Tanzania can achieve her vision of accelerated and shared growth through the combination of fiscal prudence, cost-effective reforms in the education sector, and smart policies aimed at promoting the transformation of firms, says the latest World Bank analysis.
The first Tanzania Economic Update titled Stairways to Heaven: Fiscal Prudence, Value for Money in Education, and Economic Transformation of Firms, to be launched tomorrow, February 22, shows that the country has been performing well over the past few years due to effective demand policies but warns against complacency.
“Tanzania relative isolation from global markets has helped it to survive recent external and regional shocks. However, this resilience of the economy in the past does not necessarily guarantee immunity in the future,” cautioned Mercy Tembon, World Bank Acting Country Director for Tanzania, Uganda and Burundi. “But if Tanzania continues to commit to fiscal prudence and stability and make further investments in human capital and in facilitating business development, it could reach its ambitious target of rapid and shared growth in the current decade.”
The report forecasts that Tanzania could grow at around 6 percent in 2011/12 but quickly adds that this good performance would nevertheless represent the lowest rate achieved since the early 2000s and a slowdown compared to 7.3 and 6.5 percent observed in 2009/10 and 2010/11. The report notes that this deceleration is partly the result of the new restrictive fiscal and monetary stance, rightly adopted by the Government of Tanzania after the deterioration of several indicators during the second half of 2011. “Tanzania needs to find new drivers of growth after three years of rapid fiscal expansion” says Jacques Morisset, the Bank’s Lead Economist for Tanzania.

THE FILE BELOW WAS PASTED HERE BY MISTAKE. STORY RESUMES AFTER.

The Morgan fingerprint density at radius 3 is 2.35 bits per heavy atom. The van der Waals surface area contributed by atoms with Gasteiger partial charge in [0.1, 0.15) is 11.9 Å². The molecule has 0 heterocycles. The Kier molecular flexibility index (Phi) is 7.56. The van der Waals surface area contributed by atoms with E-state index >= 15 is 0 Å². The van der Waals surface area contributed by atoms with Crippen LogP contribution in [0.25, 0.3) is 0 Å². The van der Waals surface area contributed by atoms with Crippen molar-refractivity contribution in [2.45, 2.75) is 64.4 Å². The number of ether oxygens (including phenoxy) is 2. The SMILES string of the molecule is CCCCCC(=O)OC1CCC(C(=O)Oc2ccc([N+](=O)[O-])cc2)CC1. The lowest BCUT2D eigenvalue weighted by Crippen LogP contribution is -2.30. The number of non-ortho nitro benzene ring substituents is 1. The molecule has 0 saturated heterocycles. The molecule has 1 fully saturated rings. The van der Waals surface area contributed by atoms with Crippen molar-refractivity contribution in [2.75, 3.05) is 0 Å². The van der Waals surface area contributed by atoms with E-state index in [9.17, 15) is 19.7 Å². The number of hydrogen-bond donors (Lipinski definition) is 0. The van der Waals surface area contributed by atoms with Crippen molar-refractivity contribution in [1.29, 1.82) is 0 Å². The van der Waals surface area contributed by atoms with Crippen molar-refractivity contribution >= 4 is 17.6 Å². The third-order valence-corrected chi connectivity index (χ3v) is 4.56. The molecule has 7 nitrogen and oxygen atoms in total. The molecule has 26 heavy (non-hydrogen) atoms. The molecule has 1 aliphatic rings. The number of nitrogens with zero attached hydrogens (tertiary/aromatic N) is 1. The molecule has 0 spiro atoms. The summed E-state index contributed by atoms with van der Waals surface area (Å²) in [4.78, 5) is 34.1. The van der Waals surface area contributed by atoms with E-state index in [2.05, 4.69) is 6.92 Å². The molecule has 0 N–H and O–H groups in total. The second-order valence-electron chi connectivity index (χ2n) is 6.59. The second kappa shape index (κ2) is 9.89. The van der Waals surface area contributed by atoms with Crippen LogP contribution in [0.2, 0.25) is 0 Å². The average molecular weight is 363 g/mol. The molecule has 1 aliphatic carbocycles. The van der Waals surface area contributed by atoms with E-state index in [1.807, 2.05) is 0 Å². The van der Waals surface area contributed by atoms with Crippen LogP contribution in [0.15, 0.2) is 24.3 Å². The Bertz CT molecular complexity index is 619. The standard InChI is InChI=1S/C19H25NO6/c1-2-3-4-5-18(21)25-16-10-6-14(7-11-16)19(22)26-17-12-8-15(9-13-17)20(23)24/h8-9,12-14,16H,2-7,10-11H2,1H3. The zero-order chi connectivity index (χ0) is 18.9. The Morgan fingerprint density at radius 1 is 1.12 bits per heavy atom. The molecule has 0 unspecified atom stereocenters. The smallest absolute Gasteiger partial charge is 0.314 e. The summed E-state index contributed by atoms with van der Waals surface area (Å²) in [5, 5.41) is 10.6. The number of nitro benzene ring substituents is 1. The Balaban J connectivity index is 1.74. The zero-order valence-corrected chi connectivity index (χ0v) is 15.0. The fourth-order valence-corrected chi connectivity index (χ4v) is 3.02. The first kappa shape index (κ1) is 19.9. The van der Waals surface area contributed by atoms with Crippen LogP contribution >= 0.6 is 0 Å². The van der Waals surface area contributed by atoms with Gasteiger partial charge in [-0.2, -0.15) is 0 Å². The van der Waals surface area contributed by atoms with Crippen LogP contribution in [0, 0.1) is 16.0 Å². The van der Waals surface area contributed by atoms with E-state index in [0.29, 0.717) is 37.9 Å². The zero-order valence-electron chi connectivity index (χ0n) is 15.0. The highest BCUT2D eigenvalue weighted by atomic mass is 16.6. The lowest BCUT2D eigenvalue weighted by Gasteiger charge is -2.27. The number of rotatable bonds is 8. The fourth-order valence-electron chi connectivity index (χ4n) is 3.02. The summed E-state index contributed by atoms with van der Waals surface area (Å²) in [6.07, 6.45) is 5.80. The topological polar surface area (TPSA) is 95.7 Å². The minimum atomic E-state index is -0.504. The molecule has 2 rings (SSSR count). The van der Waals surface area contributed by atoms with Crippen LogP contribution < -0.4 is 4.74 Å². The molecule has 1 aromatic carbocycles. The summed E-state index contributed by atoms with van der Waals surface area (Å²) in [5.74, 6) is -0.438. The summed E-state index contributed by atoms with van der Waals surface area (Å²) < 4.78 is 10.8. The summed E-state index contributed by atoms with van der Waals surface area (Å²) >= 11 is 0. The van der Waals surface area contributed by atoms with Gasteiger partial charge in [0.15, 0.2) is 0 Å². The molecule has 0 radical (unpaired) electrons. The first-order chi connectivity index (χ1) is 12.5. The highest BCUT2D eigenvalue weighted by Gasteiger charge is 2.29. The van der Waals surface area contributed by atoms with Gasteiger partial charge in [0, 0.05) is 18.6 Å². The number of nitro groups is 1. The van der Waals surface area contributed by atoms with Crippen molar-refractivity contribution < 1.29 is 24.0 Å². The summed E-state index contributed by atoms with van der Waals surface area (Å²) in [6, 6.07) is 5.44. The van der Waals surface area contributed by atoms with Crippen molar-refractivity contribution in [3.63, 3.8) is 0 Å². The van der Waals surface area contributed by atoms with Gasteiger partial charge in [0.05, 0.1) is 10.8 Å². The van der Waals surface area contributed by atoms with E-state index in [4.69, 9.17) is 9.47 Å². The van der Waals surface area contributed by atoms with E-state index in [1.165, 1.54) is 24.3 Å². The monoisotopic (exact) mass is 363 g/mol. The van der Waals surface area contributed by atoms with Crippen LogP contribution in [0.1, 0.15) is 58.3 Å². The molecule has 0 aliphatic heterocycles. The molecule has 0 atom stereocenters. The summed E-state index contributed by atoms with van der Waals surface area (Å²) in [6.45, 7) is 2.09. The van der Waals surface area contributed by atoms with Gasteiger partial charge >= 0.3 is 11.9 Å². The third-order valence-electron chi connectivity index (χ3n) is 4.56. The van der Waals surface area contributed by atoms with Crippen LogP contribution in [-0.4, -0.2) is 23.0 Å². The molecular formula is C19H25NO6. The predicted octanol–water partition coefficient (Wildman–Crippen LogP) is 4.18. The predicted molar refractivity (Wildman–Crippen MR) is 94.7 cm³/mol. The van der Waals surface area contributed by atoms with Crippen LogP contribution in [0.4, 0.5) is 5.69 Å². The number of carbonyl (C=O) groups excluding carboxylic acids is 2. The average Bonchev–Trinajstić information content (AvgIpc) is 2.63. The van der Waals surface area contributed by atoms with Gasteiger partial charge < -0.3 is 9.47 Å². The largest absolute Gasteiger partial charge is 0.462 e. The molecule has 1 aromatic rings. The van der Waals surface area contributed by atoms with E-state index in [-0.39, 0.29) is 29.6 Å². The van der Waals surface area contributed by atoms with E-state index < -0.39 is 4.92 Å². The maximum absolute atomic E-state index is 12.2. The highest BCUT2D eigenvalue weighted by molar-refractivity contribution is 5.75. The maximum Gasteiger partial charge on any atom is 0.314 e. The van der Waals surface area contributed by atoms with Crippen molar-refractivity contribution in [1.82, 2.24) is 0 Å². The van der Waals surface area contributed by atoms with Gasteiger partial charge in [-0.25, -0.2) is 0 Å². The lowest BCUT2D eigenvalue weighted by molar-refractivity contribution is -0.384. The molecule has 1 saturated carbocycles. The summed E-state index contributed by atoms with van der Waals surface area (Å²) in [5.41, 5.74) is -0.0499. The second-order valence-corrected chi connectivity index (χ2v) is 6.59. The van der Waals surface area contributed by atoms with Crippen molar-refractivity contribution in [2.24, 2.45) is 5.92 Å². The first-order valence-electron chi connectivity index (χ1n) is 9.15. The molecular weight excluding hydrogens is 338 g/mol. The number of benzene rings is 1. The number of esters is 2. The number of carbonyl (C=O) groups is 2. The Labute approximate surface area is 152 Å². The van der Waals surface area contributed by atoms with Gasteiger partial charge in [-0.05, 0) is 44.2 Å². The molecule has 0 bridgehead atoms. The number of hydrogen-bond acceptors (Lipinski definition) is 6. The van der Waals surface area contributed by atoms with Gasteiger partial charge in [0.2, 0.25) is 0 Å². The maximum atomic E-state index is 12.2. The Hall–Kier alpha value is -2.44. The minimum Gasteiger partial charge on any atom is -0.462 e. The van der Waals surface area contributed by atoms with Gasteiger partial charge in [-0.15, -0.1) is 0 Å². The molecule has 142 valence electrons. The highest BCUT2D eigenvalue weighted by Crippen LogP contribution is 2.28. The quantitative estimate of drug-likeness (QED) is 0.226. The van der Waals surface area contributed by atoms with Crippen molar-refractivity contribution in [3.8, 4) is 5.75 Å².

“The challenge is to create new impulse for growth through better education outcomes and skills, which will in turn sustain job creation and transformation of firms.” The first economic update on Tanzania underlines that education has been a national priority where the Government has invested as much as 20 percent of its budget every year, but the next challenge will be to produce more graduates with limited fiscal resources and fast growing school populations.
“Getting better value for money will require some reallocation of fiscal and human resources across districts, improvements in teachers’ capabilities and in financial management, and synergies with the private sector and parents”, says Stevan Lee, co-author of the report. The Bank also considers that signs of economic transformation have emerged from the private sector with technological and educational improvements as main drivers. Small and medium firms are now the fastest source of employment growth and manufacturing exports have been booming since 2005.
The good signs can be further encouraged by smart supportive policies. The Tanzania Economic Update will be published biannually and constitutes an important aspect of the World Bank’s analytical program that aims at fostering a constructive policy dialogue between stakeholders and policymakers and to stimulate debate on critical economic issues.